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Edward Elgar also known as Sir Edward - View Sheet Music for this Artist
  • a.k.a.: Edvard William Elgar
  • Nationality: English
  • 1857 - 1934
  • You might know him for: Enigma Variations, Land of Hope and Glory

Edward Elgar, one of the best known English composers, was born in Broadheath, near Worcester, on 2. June 1857. As his father was a music dealer and organist young Edward had plenty of opportunities to study numerous works in his father`s shop; thus he discovered his interest in music and developed a talent for it. He was an excellent violinist and also played the organ and the bassoon.

His slow progress as a composer can be explained by the fact that he lived far removed from any centre of music and held no important post. After his marriage to Caroline Roberts (1889) he moved to London hoping to further his career and achieve recognition. He published minor works (e.g. “Salut d`Amour”) but in the end the move proved unproductive, and the Elgars returned to Worcestershire in 1891. At last the public, especially in the Midlands, became interested in his larger works, also the choral societies were interested in new and exciting compositions. The works of this period include “The Black Knight” (1893), “Lux Christi” (”The Light of Life”, 1896) and “King Olaf”, which was performed at Crystal Palace in 1897. His talent was finally recognized after he had composed the “Enigma Variations” (1899) and two of altogether five “Pomp and Circumstances” marches (1901). He himself said that he could not understand why the ordinary quick march should not be dealt with in a great tone poem like the waltz and the polka.

In due time Elgar became King Edward VII. favourite composer and national recognition came in 1904 in the form of a knighthood. Despite all this success he remained relatively poor, so that he accepted a professorship at the newly created music faculty at Birmingham University in 1904. Due to poor health he held this post only till 1908. During this year his 1.Symphony was performed in Manchester. In 1910 the composition of his violin concerto was finished, his 2.Symphony in 1911 and in 1913 the symphonic study “Fallstaff”, in which he expressed his love of Shakespeare, was produced in Leeds. At this time the Elgars went to live in London again. “The Spirit of England” is a composition that was finished during the war and contains his best music of that period. After the war Elgar composed a violin sonata, a piano quintet and a cello concerto, all remarkable for their quality.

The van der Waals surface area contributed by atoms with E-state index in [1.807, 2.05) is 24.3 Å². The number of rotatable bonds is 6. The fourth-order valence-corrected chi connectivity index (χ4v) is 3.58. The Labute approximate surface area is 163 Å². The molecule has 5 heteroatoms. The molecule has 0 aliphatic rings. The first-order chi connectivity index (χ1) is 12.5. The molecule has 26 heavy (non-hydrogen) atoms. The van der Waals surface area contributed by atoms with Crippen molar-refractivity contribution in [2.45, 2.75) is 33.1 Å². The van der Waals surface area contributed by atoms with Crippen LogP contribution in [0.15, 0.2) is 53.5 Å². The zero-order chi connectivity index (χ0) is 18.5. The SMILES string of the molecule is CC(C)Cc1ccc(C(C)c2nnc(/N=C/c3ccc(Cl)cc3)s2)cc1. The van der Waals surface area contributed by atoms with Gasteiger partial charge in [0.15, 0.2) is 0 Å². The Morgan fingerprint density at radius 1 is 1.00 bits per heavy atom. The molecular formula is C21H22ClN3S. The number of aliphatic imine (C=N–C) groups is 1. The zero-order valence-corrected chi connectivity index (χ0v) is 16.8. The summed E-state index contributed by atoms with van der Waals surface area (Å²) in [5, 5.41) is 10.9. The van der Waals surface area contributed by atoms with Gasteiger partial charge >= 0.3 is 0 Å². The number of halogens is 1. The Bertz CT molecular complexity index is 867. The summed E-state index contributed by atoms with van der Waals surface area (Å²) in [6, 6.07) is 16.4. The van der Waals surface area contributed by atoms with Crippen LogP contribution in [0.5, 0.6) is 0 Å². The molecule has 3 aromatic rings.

After the death of his wife in 1920 Elgar preferred a quiet life in semi-retirement in Worcestershire. His friendship with Bernard Shaw stimulated his desire to compose again and he started work on a third symphony, a piano concerto and an opera. All three works he had to leave unfinished when he died on 23. February 1934.

Elgar`s music is famous for its bold tonal pictures and colourful and effective orchestration, which he learnt from Wagner. He is considered to be one of the last great romantic composers.

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